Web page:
Will Bankruptcy Trustee and Receiver Litigation Be Different in the Future?
The disruption to the global economy that has ensued since the World Health Organization declared COVID-19 a pandemic has resulted in a sharp increase in the number of companies filing for bankruptcy. Notably, the number of U.S. bankruptcy filings by companies with over $100 million in assets increased by 84 percent during the first three quarters of 2020 compared to the same period in 2019. In the second quarter of 2020, such filings reached the second-highest total for any quarter in the last fifteen years—just below the all-time high in the first quarter of 2009 during the aftermath of the 2008–2009 financial crisis (the Financial Crisis).
Bankruptcy and insolvency proceedings can result in litigation filed by trustees and receivers against insiders and third parties. Such lawsuits are generally initiated several months after the beginning of the bankruptcy or insolvency proceeding due to the time needed to investigate claims. For example, a wave of trustee and receiver litigation was filed in the years that followed the Financial Crisis.
This article discusses how certain new accounting and auditing standards implemented after the Financial Crisis could affect the expected next wave of trustee and receiver litigation.
Review of Historical Data on Trustee and Receiver Litigation
Bankruptcy trustees are typically appointed by the court in (1) Chapter 7 liquidation proceedings; or (2) Chapter 11 proceedings, upon request of a party in interest or the United States Trustee, either when fraud, dishonesty, incompetence, or gross mismanagement of the affairs of the debtor by current management are alleged, or if such appointment is in the interests of creditors. Less frequently, the debtor’s assets and operations are placed under receivership and a receiver is appointed by the court to administer or liquidate the debtor’s property.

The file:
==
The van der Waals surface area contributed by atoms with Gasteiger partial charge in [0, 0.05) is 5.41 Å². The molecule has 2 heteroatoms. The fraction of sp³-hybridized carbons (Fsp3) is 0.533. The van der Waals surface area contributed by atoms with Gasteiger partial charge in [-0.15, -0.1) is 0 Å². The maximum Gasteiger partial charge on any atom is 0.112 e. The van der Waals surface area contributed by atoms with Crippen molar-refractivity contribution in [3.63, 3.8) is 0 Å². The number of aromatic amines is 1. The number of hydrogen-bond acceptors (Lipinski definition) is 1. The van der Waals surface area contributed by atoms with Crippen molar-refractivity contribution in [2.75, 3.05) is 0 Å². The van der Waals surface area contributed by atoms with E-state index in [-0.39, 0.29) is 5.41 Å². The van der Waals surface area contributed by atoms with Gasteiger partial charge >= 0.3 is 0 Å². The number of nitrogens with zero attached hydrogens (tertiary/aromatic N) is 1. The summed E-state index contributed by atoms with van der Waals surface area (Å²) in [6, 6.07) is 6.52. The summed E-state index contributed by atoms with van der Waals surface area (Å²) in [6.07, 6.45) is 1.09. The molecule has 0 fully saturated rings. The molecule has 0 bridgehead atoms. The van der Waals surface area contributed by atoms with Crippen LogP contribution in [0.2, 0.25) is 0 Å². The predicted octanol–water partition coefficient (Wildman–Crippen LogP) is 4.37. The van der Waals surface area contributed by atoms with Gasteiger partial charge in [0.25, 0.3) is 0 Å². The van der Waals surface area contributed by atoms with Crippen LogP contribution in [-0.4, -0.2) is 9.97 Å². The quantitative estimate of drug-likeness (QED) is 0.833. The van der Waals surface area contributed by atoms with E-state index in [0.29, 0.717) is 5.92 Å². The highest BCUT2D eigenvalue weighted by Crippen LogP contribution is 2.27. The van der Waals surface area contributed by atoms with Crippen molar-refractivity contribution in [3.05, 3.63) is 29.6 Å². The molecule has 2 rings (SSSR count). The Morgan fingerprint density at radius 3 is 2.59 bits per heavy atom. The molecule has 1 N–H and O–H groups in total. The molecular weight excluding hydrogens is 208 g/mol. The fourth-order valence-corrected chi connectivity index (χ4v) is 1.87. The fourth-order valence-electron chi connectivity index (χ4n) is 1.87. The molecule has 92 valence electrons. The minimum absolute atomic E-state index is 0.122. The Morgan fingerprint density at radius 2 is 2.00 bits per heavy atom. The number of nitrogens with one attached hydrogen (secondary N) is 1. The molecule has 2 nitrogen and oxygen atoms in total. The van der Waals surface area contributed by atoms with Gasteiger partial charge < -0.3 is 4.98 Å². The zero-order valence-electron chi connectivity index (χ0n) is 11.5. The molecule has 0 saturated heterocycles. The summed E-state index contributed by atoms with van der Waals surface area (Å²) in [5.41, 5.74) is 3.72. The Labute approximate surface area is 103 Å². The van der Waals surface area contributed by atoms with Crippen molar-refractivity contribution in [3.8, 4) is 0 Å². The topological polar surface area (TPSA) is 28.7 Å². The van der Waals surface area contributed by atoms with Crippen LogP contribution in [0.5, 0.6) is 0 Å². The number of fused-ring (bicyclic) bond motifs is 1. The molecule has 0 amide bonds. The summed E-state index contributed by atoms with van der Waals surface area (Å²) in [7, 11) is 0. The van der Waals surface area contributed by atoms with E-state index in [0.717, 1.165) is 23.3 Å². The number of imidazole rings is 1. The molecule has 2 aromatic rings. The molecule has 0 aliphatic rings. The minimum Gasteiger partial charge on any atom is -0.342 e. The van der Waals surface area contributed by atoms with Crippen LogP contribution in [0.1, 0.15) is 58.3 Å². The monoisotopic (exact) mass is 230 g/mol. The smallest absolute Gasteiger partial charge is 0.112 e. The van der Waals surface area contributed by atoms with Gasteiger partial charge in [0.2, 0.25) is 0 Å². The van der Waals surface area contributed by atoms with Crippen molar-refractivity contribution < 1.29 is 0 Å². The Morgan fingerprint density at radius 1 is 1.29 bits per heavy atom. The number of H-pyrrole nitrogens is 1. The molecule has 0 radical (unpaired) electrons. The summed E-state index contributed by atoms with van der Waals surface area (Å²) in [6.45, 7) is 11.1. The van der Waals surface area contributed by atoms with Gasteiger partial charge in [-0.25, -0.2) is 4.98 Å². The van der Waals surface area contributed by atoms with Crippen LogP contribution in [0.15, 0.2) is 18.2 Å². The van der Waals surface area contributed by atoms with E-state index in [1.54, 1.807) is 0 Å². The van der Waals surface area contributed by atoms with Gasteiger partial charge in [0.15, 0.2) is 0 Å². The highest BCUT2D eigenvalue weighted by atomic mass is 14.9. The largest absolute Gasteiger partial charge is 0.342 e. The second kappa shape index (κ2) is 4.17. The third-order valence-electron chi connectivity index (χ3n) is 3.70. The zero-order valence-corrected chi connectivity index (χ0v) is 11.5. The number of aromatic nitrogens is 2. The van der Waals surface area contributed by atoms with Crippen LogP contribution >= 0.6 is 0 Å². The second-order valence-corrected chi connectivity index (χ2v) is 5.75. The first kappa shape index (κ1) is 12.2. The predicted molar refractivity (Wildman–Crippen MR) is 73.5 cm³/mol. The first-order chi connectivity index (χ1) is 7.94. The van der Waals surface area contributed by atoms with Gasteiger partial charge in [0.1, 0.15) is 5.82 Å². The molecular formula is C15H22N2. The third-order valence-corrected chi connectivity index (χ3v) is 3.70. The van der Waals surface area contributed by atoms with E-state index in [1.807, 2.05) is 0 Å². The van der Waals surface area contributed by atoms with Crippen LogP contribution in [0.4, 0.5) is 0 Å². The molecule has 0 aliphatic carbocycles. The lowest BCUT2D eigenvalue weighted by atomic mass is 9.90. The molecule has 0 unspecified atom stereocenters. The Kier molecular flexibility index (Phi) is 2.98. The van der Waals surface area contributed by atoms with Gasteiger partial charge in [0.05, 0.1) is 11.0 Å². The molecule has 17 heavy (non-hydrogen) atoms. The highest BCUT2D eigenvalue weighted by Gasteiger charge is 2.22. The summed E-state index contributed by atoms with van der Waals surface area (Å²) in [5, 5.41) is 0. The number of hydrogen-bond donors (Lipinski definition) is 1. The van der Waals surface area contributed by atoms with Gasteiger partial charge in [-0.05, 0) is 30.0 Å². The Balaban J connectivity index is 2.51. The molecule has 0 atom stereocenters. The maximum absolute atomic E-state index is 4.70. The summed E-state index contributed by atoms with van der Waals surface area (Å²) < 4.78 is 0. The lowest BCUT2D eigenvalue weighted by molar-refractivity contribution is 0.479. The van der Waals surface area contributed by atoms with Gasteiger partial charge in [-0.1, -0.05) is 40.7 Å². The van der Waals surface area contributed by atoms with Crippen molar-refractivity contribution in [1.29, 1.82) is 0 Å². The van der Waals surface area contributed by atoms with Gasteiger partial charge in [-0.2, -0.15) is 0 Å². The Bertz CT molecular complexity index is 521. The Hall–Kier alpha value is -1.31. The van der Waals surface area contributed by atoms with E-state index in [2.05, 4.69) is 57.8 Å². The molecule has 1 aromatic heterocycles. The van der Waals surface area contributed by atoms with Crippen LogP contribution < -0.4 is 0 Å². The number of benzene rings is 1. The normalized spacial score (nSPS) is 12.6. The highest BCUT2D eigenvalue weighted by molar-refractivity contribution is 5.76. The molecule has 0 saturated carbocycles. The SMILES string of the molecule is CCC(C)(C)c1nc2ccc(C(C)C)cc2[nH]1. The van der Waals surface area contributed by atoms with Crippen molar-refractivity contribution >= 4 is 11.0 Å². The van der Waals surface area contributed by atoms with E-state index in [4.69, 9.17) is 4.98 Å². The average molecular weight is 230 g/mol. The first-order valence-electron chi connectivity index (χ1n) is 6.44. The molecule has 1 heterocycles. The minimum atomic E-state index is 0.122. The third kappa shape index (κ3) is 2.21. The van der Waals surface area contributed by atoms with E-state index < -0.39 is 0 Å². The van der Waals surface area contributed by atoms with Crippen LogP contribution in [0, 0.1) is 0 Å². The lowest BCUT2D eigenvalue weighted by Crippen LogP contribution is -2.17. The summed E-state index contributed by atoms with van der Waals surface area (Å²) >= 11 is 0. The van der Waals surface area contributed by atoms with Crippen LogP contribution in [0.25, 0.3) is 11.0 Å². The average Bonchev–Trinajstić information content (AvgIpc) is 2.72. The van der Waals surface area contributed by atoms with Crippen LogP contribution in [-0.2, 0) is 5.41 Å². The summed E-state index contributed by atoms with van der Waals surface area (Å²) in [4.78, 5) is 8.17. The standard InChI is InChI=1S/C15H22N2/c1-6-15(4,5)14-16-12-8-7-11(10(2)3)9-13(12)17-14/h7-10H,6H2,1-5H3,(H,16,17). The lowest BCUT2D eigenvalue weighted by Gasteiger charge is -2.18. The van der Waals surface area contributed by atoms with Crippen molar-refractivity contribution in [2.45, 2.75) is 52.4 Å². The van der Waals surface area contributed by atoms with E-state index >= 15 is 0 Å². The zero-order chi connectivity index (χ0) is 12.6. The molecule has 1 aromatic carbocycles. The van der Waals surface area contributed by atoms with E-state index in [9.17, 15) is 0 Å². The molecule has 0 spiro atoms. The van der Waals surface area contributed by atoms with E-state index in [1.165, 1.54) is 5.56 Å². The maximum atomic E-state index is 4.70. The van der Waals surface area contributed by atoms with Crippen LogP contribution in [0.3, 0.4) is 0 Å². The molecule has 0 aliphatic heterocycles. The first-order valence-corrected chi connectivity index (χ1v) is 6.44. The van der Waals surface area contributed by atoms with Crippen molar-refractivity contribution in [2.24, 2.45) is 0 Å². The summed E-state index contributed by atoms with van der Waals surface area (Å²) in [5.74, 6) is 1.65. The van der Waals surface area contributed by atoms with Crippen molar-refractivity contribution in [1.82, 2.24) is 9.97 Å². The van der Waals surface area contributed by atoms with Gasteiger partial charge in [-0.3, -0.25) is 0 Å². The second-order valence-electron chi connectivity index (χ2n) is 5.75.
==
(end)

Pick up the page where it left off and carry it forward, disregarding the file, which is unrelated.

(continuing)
Trustees and receivers have historically filed claims for fraud and breach of fiduciary duty against the insolvent or bankrupt company’s former directors, officers, and/or executives as part of bankruptcy proceedings. It is also not uncommon for trustees and receivers to sue third-party service providers, such as the company’s public accountants or attorneys, for professional malpractice or to seek disgorgement or repayment of professional fees. In the years following the Financial Crisis, trustee- and receiver-led lawsuits increased in tandem with the surge in bankruptcy proceedings. Based on this historical evidence, such lawsuits are expected to also arise from the COVID-19 pandemic albeit with some delay.
The number of lawsuits filed by trustees in U.S. bankruptcy courts increased significantly following the Financial Crisis, nearly tripling in 2009 compared to 2008. The number of lawsuits peaked in 2010 and remained high in 2011—when the number of filings was five times greater than in 2008. Trustee bankruptcy lawsuits have remained above pre-2009 levels and were on a relatively stable trend between 2012 and 2019 with annual fluctuation.
The COVID-19 pandemic and the resulting global operational and financial disruptions, coupled with the large amounts of corporate debt amassed after the Financial Crisis, has put pressure on the liquidity and solvency of an increasing number of companies. The number of lawsuits filed during the first half of 2020 was three times greater than the number of filings during the first half of 2008 and close to the number of filings during the first half of 2009. As the number of bankruptcy filings increases, trustee and receiver lawsuits are also expected to increase in the subsequent months and years.
Examples of trustee-led cases filed in May and June 2020 include actions brought to recover fraudulent transfers, actions brought against third-party service providers to avoid or recover fees either because the company was insolvent at the time of payment or due to alleged professional negligence, and actions seeking to enforce insurance or guaranty payments.
Although the number of lawsuits initiated by receivers is relatively lower than filings initiated by trustees, a similar increase can be observed during the years after 2007. The number of lawsuits filed by receivers increased steadily in the years following the Financial Crisis. Receiver filings increased by 50 percent between 2008 and 2009, and remained high through 2014. As of June 30, 2020, about the same number of filings were registered in the first half of 2020 as during the first half of 2008. Moreover, in 2008, the majority of filings were filed by the FDIC acting as receiver for financial institutions.